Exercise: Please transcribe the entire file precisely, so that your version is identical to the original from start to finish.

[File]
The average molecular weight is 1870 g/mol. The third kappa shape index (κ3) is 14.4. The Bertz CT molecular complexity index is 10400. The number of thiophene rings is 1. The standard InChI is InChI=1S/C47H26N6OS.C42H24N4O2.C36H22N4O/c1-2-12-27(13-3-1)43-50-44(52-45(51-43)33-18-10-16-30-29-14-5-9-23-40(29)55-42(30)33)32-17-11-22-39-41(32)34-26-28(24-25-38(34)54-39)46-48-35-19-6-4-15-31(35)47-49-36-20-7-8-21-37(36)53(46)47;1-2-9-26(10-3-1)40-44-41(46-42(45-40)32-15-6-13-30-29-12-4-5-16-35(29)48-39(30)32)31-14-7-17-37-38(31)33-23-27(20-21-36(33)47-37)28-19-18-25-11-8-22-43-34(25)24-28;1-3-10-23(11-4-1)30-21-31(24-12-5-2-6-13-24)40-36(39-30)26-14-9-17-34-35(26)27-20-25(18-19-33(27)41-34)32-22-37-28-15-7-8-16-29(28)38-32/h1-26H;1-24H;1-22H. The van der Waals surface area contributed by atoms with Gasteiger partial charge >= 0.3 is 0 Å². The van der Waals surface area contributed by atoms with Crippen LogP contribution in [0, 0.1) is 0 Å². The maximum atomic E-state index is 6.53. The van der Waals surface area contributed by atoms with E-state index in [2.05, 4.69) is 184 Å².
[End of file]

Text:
The average molecular weight is 1870 g/mol. The third kappa shape index (κ3) is 14.4. The Bertz CT molecular complexity index is 10400. The number of thiophene rings is 1. The standard InChI is InChI=1S/C47H26N6OS.C42H24N4O2.C36H22N4O/c1-2-12-27(13-3-1)43-50-44(52-45(51-43)33-18-10-16-30-29-14-5-9-23-40(29)55-42(30)33)32-17-11-22-39-41(32)34-26-28(24-25-38(34)54-39)46-48-35-19-6-4-15-31(35)47-49-36-20-7-8-21-37(36)53(46)47;1-2-9-26(10-3-1)40-44-41(46-42(45-40)32-15-6-13-30-29-12-4-5-16-35(29)48-39(30)32)31-14-7-17-37-38(31)33-23-27(20-21-36(33)47-37)28-19-18-25-11-8-22-43-34(25)24-28;1-3-10-23(11-4-1)30-21-31(24-12-5-2-6-13-24)40-36(39-30)26-14-9-17-34-35(26)27-20-25(18-19-33(27)41-34)32-22-37-28-15-7-8-16-29(28)38-32/h1-26H;1-24H;1-22H. The van der Waals surface area contributed by atoms with Gasteiger partial charge >= 0.3 is 0 Å². The van der Waals surface area contributed by atoms with Crippen LogP contribution in [0, 0.1) is 0 Å². The maximum atomic E-state index is 6.53. The van der Waals surface area contributed by atoms with E-state index in [2.05, 4.69) is 184 Å².